4. Benchmarking and Improvement: By regularly measuring and tracking FTQ, organizations can identify areas for improvement, set performance benchmarks, and monitor the impact of their improvement efforts over time.

To improve FTQ, organizations often need to focus on training, equipment maintenance, process design, quality control, and other related factors. It's not just about fixing mistakes after they occur but preventing them from happening in the first place.

First-Time Quality (FTQ) is a universally applicable metric that can benefit a wide range of industries. Here are a few examples:

  • Manufacturing: This is the most obvious sector where FTQ plays a crucial role. Whether it's automotive, electronics, or pharmaceutical manufacturing, maintaining high FTQ helps in reducing defects, waste, and rework, thus saving costs and improving customer satisfaction.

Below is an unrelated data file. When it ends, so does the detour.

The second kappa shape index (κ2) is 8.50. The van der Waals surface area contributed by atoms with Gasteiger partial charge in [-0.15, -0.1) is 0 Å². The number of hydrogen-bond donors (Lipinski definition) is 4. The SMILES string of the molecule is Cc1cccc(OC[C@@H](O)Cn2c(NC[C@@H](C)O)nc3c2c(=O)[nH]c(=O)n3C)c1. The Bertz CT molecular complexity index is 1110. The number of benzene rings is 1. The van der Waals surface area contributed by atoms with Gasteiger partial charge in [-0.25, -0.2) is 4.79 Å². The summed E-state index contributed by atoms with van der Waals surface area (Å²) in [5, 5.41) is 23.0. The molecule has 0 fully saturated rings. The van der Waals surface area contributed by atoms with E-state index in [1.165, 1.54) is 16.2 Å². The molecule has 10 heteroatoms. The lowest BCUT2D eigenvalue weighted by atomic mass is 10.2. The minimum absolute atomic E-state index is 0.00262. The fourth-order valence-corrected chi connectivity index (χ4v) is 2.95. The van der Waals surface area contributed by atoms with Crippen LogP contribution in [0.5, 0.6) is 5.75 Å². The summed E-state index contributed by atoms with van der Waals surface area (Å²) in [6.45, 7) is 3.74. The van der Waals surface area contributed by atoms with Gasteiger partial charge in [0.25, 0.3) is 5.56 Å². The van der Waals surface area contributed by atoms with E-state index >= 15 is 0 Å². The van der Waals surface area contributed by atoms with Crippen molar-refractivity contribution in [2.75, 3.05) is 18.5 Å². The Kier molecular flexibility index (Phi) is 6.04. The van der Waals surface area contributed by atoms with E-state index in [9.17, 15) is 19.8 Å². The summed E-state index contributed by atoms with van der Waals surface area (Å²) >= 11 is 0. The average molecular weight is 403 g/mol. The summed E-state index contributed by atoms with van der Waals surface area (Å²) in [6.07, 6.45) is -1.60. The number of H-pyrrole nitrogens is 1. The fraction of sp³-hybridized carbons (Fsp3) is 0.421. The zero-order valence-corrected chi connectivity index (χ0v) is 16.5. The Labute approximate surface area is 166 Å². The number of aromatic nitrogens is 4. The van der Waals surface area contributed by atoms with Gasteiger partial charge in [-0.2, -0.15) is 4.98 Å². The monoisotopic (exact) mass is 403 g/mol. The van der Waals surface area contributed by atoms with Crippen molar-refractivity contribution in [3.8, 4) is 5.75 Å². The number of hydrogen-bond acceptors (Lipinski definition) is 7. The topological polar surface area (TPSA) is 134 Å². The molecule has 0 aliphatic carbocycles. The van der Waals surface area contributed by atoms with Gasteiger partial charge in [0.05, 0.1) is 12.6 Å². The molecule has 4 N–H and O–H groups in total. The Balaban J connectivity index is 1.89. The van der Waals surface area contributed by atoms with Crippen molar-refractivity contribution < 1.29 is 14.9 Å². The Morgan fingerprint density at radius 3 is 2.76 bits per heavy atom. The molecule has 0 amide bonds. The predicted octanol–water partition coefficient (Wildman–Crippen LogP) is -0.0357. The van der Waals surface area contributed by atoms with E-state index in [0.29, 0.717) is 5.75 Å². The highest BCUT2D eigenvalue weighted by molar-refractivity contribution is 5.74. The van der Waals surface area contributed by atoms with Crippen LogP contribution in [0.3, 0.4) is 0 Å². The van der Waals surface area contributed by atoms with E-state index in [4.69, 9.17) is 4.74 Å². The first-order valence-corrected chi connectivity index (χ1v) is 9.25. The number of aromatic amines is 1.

• Construction: FTQ can dramatically impact construction projects, where rework can cause significant delays and cost overruns. Measuring and improving FTQ can enhance the effectiveness of construction processes and improve the overall project timelines and budgets.
  • Healthcare: In healthcare, FTQ can refer to the accuracy of diagnoses or treatments on the first encounter. This can greatly improve patient outcomes and satisfaction, while also reducing costs associated with additional tests, treatments, or hospital stays.
  • Software Development: FTQ can also be applied to software development where it may refer to the proportion of code or features that work correctly without needing fixes or revisions. High FTQ in software development can reduce the time and resources spent on debugging and revisions, speed up the development process, and improve the end-user experience.